This is a relatively new category of microgrid. Utilities, regulators, and other policy makers are still working out their relationship to the central grid. They have the potential to be a major supplier of ancillary services and demand response to the grid if the appropriate regulatory, financial, communication, and control structures can be agreed upon.

Although development interest in this category is mostly limited to larger facilities, storage cost reductions resulting from the advent of packaged systems and electric vehicles may make this a residential option at some point in the near future. These systems can overcome the constraints that utilities are starting to consider for additional distributed renewables.

Type 2 – Microgrids connected to unreliable grids: The electric service in most developing countries is so unreliable that commerce is all but impossible without backup power, and every middle and upper-class family that can afford it already owns their own backup power systems. These grids may be unreliable because of random outages, rolling blackouts, or regularly scheduled part-time operation. Unlike Type 1 Microgrids, these backup microgrids are attractive because they are used often enough that simple diesel backup generators have unsustainable fuel costs and maintenance, noise, and emission issues for their owners. This contrasts them with the Type 1 Microgrids that have different value propositions. These microgrids also do not need the same level of sophistication for their switchgear, controls, and communications. For some of the smaller microgrids in this category, solar plus storage may provide sufficient backup reliability without a diesel generator.

Isolated Microgrids

These microgrids are not economical to connect to a larger grid either because of the cost of submarine cables or because they are too small and far from a central grid. There are two main groups that are distinguished by the extent of the existing infrastructure.

Type 3 – Island Utilities: These larger isolated systems are managed by a real utility company with billing and engineering departments and distribution systems that they maintain. All but the smallest of them also have switchgear and synchronizing gear that allows them to run multiple generators in parallel. They do not need to be actual geographic islands, as there are about 200 isolated villages in Alaska, 300 in northern Canada, and 3000 in Russia that cannot be connected to a central grid. There is no obvious upper size limit, but we limit our focus to systems small enough that their primary conventional generators are liquid-fueled. This can include systems with peak loads in excess of 100 MWs. Island utilities are currently the locations with the greatest integration issues, as they have strong economic incentives for aggressively adding renewables. The island nation of Tokelau, which has a single integrated generation system on each of its relatively small islands, is nearly 100% renewables plus storage, the first-ever island nation to achieve this goal.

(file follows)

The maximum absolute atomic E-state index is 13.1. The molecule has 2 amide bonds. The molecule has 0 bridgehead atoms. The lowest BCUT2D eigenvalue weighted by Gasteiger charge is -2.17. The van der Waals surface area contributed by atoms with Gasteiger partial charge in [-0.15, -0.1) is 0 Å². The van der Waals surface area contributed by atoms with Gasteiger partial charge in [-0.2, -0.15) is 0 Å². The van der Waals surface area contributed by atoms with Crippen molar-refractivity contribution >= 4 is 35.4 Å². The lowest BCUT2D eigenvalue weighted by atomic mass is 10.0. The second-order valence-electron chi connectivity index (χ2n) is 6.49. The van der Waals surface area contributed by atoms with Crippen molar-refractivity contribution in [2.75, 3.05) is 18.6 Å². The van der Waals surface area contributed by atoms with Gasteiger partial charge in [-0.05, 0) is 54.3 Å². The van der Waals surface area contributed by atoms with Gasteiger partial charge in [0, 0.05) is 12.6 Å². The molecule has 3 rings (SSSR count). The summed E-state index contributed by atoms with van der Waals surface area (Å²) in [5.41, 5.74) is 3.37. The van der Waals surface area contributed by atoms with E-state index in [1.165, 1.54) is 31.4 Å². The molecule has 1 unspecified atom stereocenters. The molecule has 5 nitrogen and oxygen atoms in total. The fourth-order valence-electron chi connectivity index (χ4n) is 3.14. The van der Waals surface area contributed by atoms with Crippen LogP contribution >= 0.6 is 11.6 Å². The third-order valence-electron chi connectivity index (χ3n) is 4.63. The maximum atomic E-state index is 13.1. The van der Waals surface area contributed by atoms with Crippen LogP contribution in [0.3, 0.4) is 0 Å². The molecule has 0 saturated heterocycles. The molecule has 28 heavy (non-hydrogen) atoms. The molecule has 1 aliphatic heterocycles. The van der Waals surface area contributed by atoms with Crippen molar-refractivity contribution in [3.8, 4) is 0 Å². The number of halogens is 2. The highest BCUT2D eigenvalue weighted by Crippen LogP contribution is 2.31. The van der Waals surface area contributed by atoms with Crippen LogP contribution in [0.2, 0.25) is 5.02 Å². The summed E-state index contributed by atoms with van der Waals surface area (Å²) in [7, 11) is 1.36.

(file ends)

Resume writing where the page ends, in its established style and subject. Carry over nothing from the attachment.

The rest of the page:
Type 4 – Village Power: These are the smallest systems, which serve a small village or group of houses. Similar systems can also serve small ecotourism facilities and remote research sites. These systems have no more than one backup diesel generator, combined with renewable generation and storage. Because the grid is often unreliable in many of these areas, village power microgrids may be a better choice even when grid extension might appear to be economical. Without an existing utility, the primary challenge for these systems are developmental, because they are not at a scale to attract professional power project developers, but they still need financial and support services, including metering, billing, and maintenance.

Remote telecomm systems and cell towers are a special case. They have the locations and typical size of Type 4, Village Power systems, but the high reliability requirement of Type 1 systems. Part-time diesels are another special case. Many remote communities have a diesel generator that is only scheduled to run for a few hours per day. These systems straddle the two remote categories that we describe above because they already have some infrastructure, but are very different from typical utility plants that have multiple generators and on-site engineers. Part-time diesels can range from utility-owned systems with a conventional distribution network to very informal arrangements with extension cords strung between trees. The conversion to a hybrid renewable microgrid can dramatically improve power quality, but there are important issues around tariff structures and energy efficiency that need to be addressed in order to develop sustainable systems.

As the microgrid market further develops, the expertise and processes around these various microgrid types will likely create a natural division of markets and operators. For now, we suggest that these four major groupings form the basis for capacity building and quality standards. HOMER Energy is developing a software certification program for 2015, based on the HOMER Pro software, that will use these four types as areas of expertise.